As I calculated over at Atomic Insights, it would take about 35 NuScales to completely power Helsinki. This isn't a solution which can power the world because we don't have enough fissiles to do the job with LWRs, but it shows what is possible if we use breeders. If the Finns set an example, I would not be surprised if the resistance to the inevitable finally collapses in the likes of Germany, Austria and Italy.
I had hoped that the thread title would provoke discussion... Transportation and space heating seem the more serious issues.
Space heating: Buildings within a reasonable radius of a steam-driven generator (aka "thermal power station") are often supplied with heated water cycled from the condenser. Heat pumps (as the reverse cycle of refrigeration) warm their working vapour with the passing water, then pump the heat into the building by compressing the vapour. As the reticulated warm water cools down with distance, the more remote buildings' heat pumps have to work harder. But the water only needs to be warmer than the outside air to serve the purpose. As far as I know, the "coefficient of performance" of the heat pumps is only about four (i.e. four units of heat pumped in for one unit of electricity), so heat pumping would seem to be a technology due for R&D.
District heating seems to be a good reason to install single SMRs scattered throughout a cold city, rather than a big one on its outskirts. Similarly small regional cities of say, 50,000 people would have that extra justification to install their own SMR, for heat-and-power.
(Synthetic fuel for transport is discussed on a neighbouring thread)
Details about charging. There is ample generation here in the Pacific Northwest, a point not mentioned; BPA would welcome more usage just for the existing capacity. Nothing is stated about trucks, either so-called utility or 18 wheeler tractors.
Finally, the issue of enough lithium is mentioned. Not answered.
The new ecosystem: Where will winners come from in energy future Dr. Tim Lieuwen
Money quote from the article:
transportation historically has been tightly tied to global energy geopolitics; electricity has not, as we produce it all domestically. That’s why geopolitics affects how much we pay for gasoline at the pump but not our electric bills. However, growth in domestic oil production and the interest in electric vehicles will make U.S. transportation less affected by these global influences. As transportation electrifies, its relationship to the energy system will become more interdependent, creating new opportunities for arbitrage and offering new, cost-effective ways of providing and consuming energy.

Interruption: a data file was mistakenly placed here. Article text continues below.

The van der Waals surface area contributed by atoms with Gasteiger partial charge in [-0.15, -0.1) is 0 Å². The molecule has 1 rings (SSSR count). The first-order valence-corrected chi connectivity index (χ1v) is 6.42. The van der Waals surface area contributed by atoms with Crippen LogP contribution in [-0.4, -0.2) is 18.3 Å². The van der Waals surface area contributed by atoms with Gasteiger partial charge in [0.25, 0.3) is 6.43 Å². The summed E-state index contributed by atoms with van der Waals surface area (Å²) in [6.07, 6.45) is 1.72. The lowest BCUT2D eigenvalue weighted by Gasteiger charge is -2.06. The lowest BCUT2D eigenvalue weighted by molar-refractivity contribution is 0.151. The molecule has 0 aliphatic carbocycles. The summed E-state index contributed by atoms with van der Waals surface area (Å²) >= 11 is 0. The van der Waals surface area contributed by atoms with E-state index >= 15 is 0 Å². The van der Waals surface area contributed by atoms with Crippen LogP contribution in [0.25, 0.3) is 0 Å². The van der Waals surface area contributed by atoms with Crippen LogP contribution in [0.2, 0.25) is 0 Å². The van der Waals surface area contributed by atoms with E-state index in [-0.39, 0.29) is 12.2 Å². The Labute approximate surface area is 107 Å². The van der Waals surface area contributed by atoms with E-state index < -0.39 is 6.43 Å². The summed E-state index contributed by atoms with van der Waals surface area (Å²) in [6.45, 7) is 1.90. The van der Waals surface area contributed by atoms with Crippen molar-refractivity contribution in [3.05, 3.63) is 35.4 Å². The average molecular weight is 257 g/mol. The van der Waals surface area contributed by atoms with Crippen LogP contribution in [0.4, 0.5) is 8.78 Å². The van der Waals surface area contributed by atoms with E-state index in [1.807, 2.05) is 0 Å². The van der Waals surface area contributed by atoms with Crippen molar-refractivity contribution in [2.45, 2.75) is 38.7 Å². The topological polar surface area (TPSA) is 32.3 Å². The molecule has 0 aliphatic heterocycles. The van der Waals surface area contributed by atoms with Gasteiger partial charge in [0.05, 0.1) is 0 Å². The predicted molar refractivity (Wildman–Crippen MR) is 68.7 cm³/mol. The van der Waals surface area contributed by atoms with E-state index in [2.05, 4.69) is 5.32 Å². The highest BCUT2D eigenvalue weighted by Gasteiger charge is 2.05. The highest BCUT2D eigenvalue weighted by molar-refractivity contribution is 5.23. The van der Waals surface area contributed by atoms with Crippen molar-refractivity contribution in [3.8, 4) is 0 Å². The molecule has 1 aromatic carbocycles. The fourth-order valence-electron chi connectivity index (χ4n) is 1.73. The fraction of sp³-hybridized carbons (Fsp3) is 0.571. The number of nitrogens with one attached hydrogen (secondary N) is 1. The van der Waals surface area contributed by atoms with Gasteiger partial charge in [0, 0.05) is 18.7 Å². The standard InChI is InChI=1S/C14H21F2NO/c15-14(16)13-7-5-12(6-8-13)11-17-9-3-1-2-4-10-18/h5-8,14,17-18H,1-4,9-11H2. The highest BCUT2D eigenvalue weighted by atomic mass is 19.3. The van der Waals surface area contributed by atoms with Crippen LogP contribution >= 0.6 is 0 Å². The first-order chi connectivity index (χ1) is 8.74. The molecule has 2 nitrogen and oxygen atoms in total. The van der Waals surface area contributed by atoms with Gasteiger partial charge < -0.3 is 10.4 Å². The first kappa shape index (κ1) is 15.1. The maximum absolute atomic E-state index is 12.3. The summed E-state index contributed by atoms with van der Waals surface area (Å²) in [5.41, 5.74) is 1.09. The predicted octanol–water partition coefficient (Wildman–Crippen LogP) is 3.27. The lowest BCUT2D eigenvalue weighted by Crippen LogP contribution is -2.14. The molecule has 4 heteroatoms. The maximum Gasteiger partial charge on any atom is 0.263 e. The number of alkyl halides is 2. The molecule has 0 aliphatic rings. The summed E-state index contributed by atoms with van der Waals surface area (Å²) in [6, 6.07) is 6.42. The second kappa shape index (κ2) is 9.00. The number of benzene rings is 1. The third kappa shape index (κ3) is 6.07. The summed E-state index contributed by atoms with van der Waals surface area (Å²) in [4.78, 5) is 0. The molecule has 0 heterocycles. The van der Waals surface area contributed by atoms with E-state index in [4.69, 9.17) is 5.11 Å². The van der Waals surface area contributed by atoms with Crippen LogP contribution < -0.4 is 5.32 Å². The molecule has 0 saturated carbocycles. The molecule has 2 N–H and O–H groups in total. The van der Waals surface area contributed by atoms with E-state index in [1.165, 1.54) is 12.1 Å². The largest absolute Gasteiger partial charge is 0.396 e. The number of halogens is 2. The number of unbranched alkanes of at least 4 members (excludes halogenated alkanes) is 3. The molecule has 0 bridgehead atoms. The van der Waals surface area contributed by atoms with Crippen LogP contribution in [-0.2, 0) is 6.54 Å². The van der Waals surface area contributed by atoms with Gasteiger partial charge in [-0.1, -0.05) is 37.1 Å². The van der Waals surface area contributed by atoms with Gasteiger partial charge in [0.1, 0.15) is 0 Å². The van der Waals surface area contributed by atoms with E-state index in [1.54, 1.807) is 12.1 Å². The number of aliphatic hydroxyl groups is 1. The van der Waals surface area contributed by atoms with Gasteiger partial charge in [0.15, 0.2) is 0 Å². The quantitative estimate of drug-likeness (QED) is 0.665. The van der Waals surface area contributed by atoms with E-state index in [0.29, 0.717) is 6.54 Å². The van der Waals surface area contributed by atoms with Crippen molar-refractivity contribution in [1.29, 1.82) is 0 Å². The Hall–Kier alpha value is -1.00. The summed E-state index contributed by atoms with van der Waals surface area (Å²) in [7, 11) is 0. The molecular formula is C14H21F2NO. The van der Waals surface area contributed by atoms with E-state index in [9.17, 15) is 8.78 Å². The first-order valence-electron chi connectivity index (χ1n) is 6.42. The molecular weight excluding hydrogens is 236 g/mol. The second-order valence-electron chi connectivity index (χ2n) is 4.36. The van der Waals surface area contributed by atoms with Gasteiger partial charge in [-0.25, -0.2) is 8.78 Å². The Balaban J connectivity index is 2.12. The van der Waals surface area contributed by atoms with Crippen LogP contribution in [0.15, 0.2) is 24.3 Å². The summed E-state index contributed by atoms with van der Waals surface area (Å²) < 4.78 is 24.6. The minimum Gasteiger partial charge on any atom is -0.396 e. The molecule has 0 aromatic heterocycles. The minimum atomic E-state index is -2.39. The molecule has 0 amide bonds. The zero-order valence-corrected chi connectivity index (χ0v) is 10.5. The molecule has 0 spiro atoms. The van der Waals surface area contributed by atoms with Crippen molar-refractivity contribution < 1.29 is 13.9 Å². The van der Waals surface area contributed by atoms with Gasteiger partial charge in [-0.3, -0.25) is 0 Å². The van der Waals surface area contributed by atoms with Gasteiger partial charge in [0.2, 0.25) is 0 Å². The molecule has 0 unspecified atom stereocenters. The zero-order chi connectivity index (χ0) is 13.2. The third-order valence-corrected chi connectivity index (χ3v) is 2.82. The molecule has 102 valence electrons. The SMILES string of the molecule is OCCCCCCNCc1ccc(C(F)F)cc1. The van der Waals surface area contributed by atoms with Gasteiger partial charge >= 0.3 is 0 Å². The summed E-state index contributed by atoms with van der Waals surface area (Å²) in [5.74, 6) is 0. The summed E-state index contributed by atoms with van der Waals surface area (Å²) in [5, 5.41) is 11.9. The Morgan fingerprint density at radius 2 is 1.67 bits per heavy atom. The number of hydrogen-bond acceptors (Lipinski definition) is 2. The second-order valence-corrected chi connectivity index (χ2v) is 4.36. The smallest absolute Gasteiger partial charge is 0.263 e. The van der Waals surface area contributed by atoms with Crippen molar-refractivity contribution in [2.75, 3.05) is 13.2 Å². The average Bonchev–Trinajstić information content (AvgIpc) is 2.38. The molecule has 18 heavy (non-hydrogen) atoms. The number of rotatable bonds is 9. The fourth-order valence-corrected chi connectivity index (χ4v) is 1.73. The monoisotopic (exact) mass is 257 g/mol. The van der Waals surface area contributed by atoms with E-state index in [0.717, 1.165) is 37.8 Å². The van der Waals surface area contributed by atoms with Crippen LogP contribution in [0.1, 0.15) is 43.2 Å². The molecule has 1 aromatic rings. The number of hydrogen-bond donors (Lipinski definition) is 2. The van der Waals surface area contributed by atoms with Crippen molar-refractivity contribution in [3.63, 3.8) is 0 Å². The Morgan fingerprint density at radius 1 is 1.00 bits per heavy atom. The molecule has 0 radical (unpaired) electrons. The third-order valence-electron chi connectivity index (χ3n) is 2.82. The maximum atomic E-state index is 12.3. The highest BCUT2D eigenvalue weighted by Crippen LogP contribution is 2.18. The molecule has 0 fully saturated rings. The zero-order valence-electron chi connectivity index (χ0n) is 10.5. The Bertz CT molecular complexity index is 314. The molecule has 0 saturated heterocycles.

Been saying this for some time, and I hope that it gets repeated more.
In a range making it likely that it will soon be possible.
In a range which requires a revolution in technologies to make it possible, you mean. FTA:
But how cheap is cheap enough?
To spoil the ending: The answer is $20 per kilowatt hour in energy capacity costs.
This isn't far off my own estimate of $7/kWh. As the article states later:
optimally sized systems need a lot of storage, enough to run between 6 and 180 hours at a time
If you have 180 hours of storage cycled 1/year at $20/kWh, with a lifespan of 10 years, this energy costs $2/kWh for amortization plus interest costs. This is a long, long way from "cheap".
Researchers generally treat the raw materials costs of a storage technology as the lower possible bound of its total costs. Manufacturing and transportation costs can be lowered with scale, but materials costs are stubborn, and the materials involved in Li-ion batteries alone are costly enough that they will likely never hit $20/kWh.
These are extremely daunting cost targets — not outside the realm of possibility, but well beyond the edge of most mainstream projections.
In other words, we've had the lithium-ion revolution in electricity storage... but that's not enough. We need another one in order to hit the cost figures required to run the US grid on 100% "renewables" (meaning mostly unreliables).
Providing all of US power, all day every day, will require oversizing renewables and installing an enormous amount of storage, but if they get cheap enough, that’s what we’ll do.
And this is just "power". This is not transportation energy, it's not space heat, it's not industrial process heat. It requires a complete technological revolution and it STILL leaves 60% of the job un-done.
These people have to know they're lying. No way these glaring omissions can have gone outside their awareness.
There are other flow battery technologies in case the sources of vanadium become expensive. And is often mentioned, worn down Li-ion batteries no longer suitable for transportation use have a secondary life as utility batteries.